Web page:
Lonnie laughed at the explanation. “That was precisely the point that I was making in the classroom that day. Science can always come up with an explanation, even if it consists of the fact that man does not possess the intellect to understand everything. Either way, you can’t prove God by a parlor trick.”
“So your God failed,” Howard snorted.
“No, indeed,” Lonnie explained. “Lazarus and Dives, you see. There are two kinds of people – those who are inclined to believe and those who aren’t. God knew this ahead of time. For the believers, God provided a rather terrifying reminder of His presence. For the nonbelievers, this is just another incident that they have to bend over backwards to deny. Same as always.”
“I wouldn’t say that,” Howard rebutted, feeling impugned.
“I would. It’s even true in scientific circles. Scientists like to believe that, once they have contrary evidence to a theory, they modify or abandon the theory and propose a new one. That’s okay if the theory is just a fleeting guess as to how something works. However, let that theory be something a scientist has based his whole career on. He will in no way abandon it in spite of any contrary evidence. To do this would be to watch his whole career go down the tubes. No, I’m afraid that the true source of the progress of scientific thought is that old entrenched scientists die and are replaced by young ones with new ideas and less vested interest.”
“That’s what this is to you?” Howard asked with a trace of chagrin. “How is this a vested interest? What scientist wouldn’t be thrilled at incontrovertible proof of the divine?”
At this, Lonnie gave out a hearty guffaw. “You must be joking. Some scientists wouldn’t be thrilled for the same reason any nonbeliever wouldn’t be thrilled. For if God exists, then the Bible is his word. That means he is keeping account. It’s a rather scary thing to know that you’re not as free as you thought you were.”
“I suppose that doesn’t scare you, then,” Howard deadpanned.
Nope,” Lonnie countered. “Trust me. God is actually rather lenient. As gods go, he has the lightest load. He doesn’t require human sacrifices. He doesn’t even require animal sacrifices anymore. He requires your life, though. All gods do. God just happens to give far more satisfying gifts than the various false gods like money or drugs.”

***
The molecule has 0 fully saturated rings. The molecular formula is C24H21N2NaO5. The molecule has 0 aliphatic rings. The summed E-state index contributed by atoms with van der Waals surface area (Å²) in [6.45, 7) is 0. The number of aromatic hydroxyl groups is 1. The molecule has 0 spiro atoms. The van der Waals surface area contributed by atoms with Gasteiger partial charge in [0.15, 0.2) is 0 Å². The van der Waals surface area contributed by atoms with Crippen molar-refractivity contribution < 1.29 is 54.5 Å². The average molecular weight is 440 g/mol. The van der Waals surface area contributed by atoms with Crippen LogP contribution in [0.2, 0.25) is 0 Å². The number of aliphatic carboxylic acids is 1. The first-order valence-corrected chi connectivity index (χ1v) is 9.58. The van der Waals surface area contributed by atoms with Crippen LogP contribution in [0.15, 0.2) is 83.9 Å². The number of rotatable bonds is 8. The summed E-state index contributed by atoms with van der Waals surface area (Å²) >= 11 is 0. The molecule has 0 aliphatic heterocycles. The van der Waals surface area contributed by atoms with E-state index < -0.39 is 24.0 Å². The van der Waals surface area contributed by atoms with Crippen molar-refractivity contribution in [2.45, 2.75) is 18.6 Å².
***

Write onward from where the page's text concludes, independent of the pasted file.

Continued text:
“So your god is a loving sort,” Howard said. He had wished to push this point before. He now had his chance. “So why, then? Why does your God allow his human creatures to suffer. Why does he allow them to commit heinous acts in his name? For that matter, why does he allow innocent babies to suffer and die? For the Bible to be the Word of God, it is curiously silent on this point.”
“No it isn’t,” Lonnie countered. “’Be ye holy as your father is holy.’”
“Huh?” Howard retorted. “What does that mean?”
“Well,” Lonnie replied, matter of factly, “what does it mean to be like God? God has knowledge of both good and evil. He consciously chooses good for its own sake without promise of reward or threat of punishment.” Howard still wore a confused expression, so Lonnie pushed on.
“Consider three worlds. The first one has no evil. All people love each other. All people look out after each other. All people love God. The people of this first world are good people, but they are not like God. They are good only because that’s all they know. Now consider a second world – one of rigid justice. Good people are instantly rewarded. Bad people are instantly punished. The people of this world will be good, but not like God. They will just want to be rewarded and avoid punishment. Consider a third world – this one. Good people sometimes suffer. Evil people sometimes flourish. Only in such a world will people learn to do good for its own sake. Only in such a world will people learn what it is to be holy.”
“That’s all well and good,” Howard objected, “but, according to the Bible, good people do go to heaven and bad people do go to hell. Seems to me like there is still going to be rewards and punishment. That conflicts with your holiness theory.”
“Does it now?” Lonnie chuckled. “”In the kingdom of heaven, the last shall be first and the first last.’ Jesus said that several times. One of the times was just after he told the parable of the guy who paid all his workers the same wages regardless of how long they had worked.”
Lonnie thought for a moment, then continued. “When God gave his life on a cross 2000 years ago, he didn’t get any reward for it, at least, nothing that wasn’t already his anyway. He did it out of love. He wants us all to be that way.”
The two stared at each other for a minute, divided as it were by an unbridgeable gulf. Howard broke the silence. “Well, I must be getting back to my task if I’m to get anywhere tonight.”
“I understand,” Lonnie said with a smile. “I’ll leave you to it. Have a good day.” With that as his parting words, he entered his car and eased back onto the highway. Howard watched his car disappear in the distance. I could turn your argument around, he thought. What would convince you that God doesn’t exist? With a sigh, he dropped back onto his knees to resume work on the tire. What he saw startled him. The tire was now quite full of air. Howard would not need to replace it.
Howard bolted back to his feet, giving a long last look up the highway. Did this really happen? He couldn’t really tell anymore. Maybe the whole thing had been a dream.
© 2008 David Rawls
Original fiction debuting at ResAliens